Below is a network diagram showing some of the extremist groups and ideologies in my data set, and how they overlap in membership.
Two of the key anti-Muslim groups in this network – each scoring very high on betweenness centrality measures – are Infidel Brotherhood International and Stop the Islamization of America. Each of their ego graphs are shown below:
Anti-Muslim groups attract the same audiences as other extremist ideologies, including secessionist neo-Confederates, militant anti-government conspiracy theorists, and racist white nationalists. In addition, groups like IBI and SOIA can serve as a convenient lingua franca: their brand of hate is a common denominator that ties extremists of disparate ideologies together.
I’ve updated the Facebook co-membership graphs (see original post) for my upcoming talk at the International Conference on Computational Social Science (IC2S2) to be held at Northwestern University in July. (extended abstract – PDF)
This talk will include data through the end of March, 2018.
Once again, larger nodes = more people. Closer placement between nodes on the graph mean more folks in common.
What do we learn? There are some ideologies that are woven much more naturally into the fabric of a “united” far-right, as opposed to other ideologies, which will be harder to integrate.
Upcoming work will look at groups with nativist ideologies, including anti-Muslim, anti-Immigrant, and how those correspond to Anti-Government/Patriot/Militia and White Nationalist beliefs.
Each map “pin” shows which group did the flyering, as well as the link for where I learned of it. These links are usually tweets from the groups themselves or tweets from students who found the flyers. Sometimes I also use news articles, for example from Vice, Inside Higher Ed, USA Today, NPR, and I also have Google News alerts set up for the alt-right groups so when the flyering incidents are picked up in local media, I get those as well.
The Anti-Defamation League (ADL) has a comprehensive guide to symbols used by hate groups, including the KKK and white supremacist groups.
The first time I saw some of these symbols and logos around my own neighborhood, I was very surprised. But the more I looked around, the more I saw. I decided to begin documenting the evidence of far-right “signaling” that I see around my own neighborhood. White supremacy is not some abstract, far-away phenomenon, but is alive and happening right here, right now.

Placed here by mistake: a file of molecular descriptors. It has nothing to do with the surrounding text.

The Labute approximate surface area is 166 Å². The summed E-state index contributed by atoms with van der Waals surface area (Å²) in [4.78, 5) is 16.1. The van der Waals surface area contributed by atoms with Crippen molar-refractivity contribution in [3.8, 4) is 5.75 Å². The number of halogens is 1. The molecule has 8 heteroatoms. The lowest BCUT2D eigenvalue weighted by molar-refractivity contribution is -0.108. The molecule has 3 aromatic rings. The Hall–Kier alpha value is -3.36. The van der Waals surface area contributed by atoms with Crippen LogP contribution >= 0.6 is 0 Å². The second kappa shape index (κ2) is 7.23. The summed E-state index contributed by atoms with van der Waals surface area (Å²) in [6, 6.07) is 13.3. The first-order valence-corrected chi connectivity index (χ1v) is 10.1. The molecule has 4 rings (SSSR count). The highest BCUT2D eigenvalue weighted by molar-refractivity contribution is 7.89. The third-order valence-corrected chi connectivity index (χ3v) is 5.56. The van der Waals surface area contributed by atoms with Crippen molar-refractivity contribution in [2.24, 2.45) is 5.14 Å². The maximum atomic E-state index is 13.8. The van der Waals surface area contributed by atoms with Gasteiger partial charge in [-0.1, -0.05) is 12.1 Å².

The 3rd National
Sometimes folks with unpopular beliefs want to fly just a little bit under the radar. The “3rd National”, aka the “Blood Stained Banner”, is a popular choice for the discerning neo-Confederate who is worried about what the neighbors will think if s/he flies the regular ol’ Confederate flag. Here is an example of the 3rd National flag, flying on a corner lot located about 3 blocks from my house:
Since the “3rd National” was the last official flag of the Confederacy, you might fly it if you believe that the South never should have surrendered. In fact, this is the flag that flew in front of the “last capital of the Confederacy” in Danville, VA until recently. Every Saturday, “flaggers” still show up in Danville to insist that this particular flag be returned to fly in front of the Capitol building.
Patriots and Militias
On my run one day, I spotted this flag hanging from a window in some student housing one block from Elon’s campus. It has three capital letter I inside a Betsy-Ross style flag.
The “three-percenters” are a Patriot-style militia movement (wikipedia). The name refers to the group’s claim that only 3% of American colonists took up arms against the British in the American Revolution. Examples of militias include: